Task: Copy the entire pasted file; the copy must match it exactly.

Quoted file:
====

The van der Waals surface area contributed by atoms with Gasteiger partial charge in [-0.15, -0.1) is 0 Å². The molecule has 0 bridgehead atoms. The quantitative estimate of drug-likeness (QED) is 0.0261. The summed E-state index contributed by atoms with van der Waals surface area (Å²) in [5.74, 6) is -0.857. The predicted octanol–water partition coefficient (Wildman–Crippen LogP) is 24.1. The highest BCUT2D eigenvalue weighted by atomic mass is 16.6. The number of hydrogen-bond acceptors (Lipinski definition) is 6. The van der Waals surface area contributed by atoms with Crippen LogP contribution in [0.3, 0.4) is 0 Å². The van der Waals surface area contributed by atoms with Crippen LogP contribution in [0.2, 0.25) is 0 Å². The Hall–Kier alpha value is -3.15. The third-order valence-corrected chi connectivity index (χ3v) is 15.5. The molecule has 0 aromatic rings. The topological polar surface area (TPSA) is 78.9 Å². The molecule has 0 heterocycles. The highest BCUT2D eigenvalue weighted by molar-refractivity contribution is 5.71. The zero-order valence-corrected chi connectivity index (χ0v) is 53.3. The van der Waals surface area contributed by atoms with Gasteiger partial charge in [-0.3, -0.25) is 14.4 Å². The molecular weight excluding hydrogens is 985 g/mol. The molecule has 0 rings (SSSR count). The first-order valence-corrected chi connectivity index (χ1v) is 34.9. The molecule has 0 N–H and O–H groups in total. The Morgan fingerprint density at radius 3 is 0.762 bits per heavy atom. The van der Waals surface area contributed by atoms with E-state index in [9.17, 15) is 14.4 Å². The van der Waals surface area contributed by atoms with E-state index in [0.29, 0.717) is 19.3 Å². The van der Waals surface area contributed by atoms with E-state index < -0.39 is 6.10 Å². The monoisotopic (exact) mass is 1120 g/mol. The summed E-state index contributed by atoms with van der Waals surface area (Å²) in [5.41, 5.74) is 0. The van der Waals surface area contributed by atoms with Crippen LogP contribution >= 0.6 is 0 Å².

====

The van der Waals surface area contributed by atoms with Gasteiger partial charge in [-0.15, -0.1) is 0 Å². The molecule has 0 bridgehead atoms. The quantitative estimate of drug-likeness (QED) is 0.0261. The summed E-state index contributed by atoms with van der Waals surface area (Å²) in [5.74, 6) is -0.857. The predicted octanol–water partition coefficient (Wildman–Crippen LogP) is 24.1. The highest BCUT2D eigenvalue weighted by atomic mass is 16.6. The number of hydrogen-bond acceptors (Lipinski definition) is 6. The van der Waals surface area contributed by atoms with Crippen LogP contribution in [0.3, 0.4) is 0 Å². The van der Waals surface area contributed by atoms with Crippen LogP contribution in [0.2, 0.25) is 0 Å². The Hall–Kier alpha value is -3.15. The third-order valence-corrected chi connectivity index (χ3v) is 15.5. The molecule has 0 aromatic rings. The topological polar surface area (TPSA) is 78.9 Å². The molecule has 0 heterocycles. The highest BCUT2D eigenvalue weighted by molar-refractivity contribution is 5.71. The zero-order valence-corrected chi connectivity index (χ0v) is 53.3. The van der Waals surface area contributed by atoms with Gasteiger partial charge in [-0.3, -0.25) is 14.4 Å². The molecular weight excluding hydrogens is 985 g/mol. The molecule has 0 rings (SSSR count). The first-order valence-corrected chi connectivity index (χ1v) is 34.9. The molecule has 0 N–H and O–H groups in total. The Morgan fingerprint density at radius 3 is 0.762 bits per heavy atom. The van der Waals surface area contributed by atoms with E-state index in [9.17, 15) is 14.4 Å². The van der Waals surface area contributed by atoms with E-state index in [0.29, 0.717) is 19.3 Å². The van der Waals surface area contributed by atoms with E-state index < -0.39 is 6.10 Å². The monoisotopic (exact) mass is 1120 g/mol. The summed E-state index contributed by atoms with van der Waals surface area (Å²) in [5.41, 5.74) is 0. The van der Waals surface area contributed by atoms with Crippen LogP contribution >= 0.6 is 0 Å².